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We printed way more than 2 year’s worth of stickers. It was a sort of sticky life insurance policy.

 

Motor Boating.

The first two phases of a new business are like the first two phases of motor boating (snickering). In phase 1 you are happy to be moving forward and not hitting rocks or docks. But you are plowing through the water with a lot of resistance, and very little speed or elegance. Then you transition to phase 2. In phase 2 the boat builds enough speed that it actually climbs on top of the water and planes out. The ride smooths out, speeds up, and becomes a lot more fun. The nose of the boat (or bow) comes down, and visibility improves dramatically. At two years old, The Weaponry feels like it is planing and gaining speed.

6 Reasons The Weaponry No Longer Feels Like A Startup:

  1. We have a real office.
  2. We offer our employees insurance benefits (from companies you actually know).
  3. We have retainer clients that provide predictable work and cashflow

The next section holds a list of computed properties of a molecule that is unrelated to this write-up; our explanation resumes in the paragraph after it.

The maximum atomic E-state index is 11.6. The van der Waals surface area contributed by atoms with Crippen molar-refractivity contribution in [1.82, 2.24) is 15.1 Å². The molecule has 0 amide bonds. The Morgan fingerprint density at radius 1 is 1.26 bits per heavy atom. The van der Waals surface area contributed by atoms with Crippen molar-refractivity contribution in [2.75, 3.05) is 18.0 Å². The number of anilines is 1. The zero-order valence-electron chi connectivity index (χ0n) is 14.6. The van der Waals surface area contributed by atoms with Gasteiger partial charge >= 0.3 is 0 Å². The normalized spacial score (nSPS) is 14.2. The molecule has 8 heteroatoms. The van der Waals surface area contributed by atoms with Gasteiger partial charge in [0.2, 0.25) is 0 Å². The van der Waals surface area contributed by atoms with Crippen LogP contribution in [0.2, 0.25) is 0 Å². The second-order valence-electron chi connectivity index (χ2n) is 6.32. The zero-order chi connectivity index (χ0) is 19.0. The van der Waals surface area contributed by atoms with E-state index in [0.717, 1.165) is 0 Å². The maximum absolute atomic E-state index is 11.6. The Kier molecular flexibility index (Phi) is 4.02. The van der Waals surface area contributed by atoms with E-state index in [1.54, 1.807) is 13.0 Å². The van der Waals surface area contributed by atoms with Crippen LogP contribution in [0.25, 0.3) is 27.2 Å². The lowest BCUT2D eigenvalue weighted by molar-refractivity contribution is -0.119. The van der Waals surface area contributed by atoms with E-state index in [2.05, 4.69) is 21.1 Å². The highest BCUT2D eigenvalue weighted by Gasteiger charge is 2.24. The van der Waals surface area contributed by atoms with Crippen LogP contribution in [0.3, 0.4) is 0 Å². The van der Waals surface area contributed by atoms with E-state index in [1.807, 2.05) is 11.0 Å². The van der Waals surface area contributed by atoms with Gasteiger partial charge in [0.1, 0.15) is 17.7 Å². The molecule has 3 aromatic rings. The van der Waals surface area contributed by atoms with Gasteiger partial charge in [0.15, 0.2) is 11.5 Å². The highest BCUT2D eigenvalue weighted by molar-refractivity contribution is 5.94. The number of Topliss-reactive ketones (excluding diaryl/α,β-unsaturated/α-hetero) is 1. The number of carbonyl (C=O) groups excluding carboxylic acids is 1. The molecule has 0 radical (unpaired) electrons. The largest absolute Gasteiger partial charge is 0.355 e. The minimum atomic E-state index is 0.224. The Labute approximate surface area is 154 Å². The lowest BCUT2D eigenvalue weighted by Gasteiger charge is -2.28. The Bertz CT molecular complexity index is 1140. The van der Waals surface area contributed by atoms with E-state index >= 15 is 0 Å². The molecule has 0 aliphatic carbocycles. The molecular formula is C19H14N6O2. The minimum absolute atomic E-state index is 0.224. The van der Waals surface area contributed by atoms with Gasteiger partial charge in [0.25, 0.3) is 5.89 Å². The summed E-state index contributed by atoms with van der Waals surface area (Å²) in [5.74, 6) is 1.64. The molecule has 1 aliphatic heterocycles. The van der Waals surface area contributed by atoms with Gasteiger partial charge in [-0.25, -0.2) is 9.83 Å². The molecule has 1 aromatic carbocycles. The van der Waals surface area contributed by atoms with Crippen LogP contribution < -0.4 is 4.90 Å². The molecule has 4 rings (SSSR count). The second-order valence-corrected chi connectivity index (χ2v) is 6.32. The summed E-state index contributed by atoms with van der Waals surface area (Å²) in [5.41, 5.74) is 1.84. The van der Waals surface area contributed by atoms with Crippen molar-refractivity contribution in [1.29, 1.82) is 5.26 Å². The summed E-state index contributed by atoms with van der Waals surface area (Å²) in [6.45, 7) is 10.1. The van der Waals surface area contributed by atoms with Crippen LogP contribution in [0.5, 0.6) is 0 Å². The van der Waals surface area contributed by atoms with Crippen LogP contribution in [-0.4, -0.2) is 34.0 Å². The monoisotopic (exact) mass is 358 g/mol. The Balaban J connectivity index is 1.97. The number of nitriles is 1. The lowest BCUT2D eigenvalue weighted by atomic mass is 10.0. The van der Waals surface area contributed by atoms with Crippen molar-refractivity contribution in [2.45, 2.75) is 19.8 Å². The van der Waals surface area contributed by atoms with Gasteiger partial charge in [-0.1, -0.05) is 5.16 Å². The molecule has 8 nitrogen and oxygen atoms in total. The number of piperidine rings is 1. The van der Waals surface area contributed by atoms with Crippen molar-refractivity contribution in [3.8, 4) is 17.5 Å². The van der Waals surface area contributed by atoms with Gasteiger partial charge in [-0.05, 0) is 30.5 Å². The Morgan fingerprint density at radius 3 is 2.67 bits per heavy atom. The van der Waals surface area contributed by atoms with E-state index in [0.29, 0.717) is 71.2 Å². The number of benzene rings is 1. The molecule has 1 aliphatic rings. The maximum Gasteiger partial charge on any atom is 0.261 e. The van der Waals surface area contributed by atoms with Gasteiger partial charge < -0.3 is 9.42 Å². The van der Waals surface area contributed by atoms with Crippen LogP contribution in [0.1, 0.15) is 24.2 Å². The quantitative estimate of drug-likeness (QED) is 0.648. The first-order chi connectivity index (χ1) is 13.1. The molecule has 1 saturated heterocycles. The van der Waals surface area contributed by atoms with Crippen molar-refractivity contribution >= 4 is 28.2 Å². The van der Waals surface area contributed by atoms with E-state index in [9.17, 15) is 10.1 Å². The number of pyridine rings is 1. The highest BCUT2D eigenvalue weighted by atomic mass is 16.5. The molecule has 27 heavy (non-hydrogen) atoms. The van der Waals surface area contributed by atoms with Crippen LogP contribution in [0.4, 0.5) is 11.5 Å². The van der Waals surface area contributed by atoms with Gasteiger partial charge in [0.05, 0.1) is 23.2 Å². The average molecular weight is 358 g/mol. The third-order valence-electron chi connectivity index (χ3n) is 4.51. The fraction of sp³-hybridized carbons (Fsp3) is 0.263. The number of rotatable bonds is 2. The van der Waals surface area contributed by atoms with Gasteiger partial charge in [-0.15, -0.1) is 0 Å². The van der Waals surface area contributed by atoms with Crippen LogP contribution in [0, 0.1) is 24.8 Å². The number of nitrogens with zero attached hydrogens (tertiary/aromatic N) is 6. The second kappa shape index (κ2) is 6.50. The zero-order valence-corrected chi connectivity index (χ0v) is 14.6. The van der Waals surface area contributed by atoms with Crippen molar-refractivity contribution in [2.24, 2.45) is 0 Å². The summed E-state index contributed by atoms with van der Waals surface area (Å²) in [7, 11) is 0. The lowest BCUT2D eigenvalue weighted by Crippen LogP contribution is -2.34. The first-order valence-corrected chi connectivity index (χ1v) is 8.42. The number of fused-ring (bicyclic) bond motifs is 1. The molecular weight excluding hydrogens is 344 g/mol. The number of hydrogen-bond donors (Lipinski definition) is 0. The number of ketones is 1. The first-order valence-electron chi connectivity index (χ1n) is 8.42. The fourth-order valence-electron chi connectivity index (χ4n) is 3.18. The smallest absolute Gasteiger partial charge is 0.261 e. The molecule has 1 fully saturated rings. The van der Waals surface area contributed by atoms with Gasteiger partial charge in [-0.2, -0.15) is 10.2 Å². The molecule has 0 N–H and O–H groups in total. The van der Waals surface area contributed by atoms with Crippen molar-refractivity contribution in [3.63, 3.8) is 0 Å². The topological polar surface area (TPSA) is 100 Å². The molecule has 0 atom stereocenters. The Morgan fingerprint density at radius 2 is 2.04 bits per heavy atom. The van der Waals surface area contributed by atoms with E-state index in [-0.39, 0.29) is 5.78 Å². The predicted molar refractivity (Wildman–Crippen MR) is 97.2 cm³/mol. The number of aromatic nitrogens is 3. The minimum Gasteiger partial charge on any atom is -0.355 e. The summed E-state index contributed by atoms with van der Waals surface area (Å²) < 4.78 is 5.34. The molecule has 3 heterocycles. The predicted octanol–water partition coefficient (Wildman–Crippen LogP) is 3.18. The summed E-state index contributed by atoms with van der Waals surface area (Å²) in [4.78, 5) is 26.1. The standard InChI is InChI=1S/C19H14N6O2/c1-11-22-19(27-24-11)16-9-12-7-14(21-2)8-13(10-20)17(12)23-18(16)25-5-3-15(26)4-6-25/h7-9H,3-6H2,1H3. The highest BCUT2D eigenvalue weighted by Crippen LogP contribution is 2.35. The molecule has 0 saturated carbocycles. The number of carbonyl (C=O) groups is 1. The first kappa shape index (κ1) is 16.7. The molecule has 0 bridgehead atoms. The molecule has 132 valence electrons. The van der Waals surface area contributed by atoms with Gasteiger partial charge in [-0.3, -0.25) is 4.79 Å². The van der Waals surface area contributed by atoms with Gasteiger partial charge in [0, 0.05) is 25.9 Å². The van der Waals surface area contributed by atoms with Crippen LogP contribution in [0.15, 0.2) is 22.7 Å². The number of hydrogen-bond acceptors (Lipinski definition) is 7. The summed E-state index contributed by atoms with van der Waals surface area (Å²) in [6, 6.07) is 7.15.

4. We have systems in place to organize, produce and deliver everything we do.
  5. We have a steady stream of new opportunities.
  6. We need to hire more great people

 

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I love that my parents can come visit me at my business. And I’m even happier that I haven’t had to move back in with them.

 

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Cheers!

Conclusion

I am thrilled that this perfect agency project is now two years old. Starting my own business has been the most exciting chapter of my exciting career. Thank you to all of the clients who have trusted us. Thanks to all of our team members who have made the magic. Thanks to my family for having faith. And thank You for taking the time to read about it.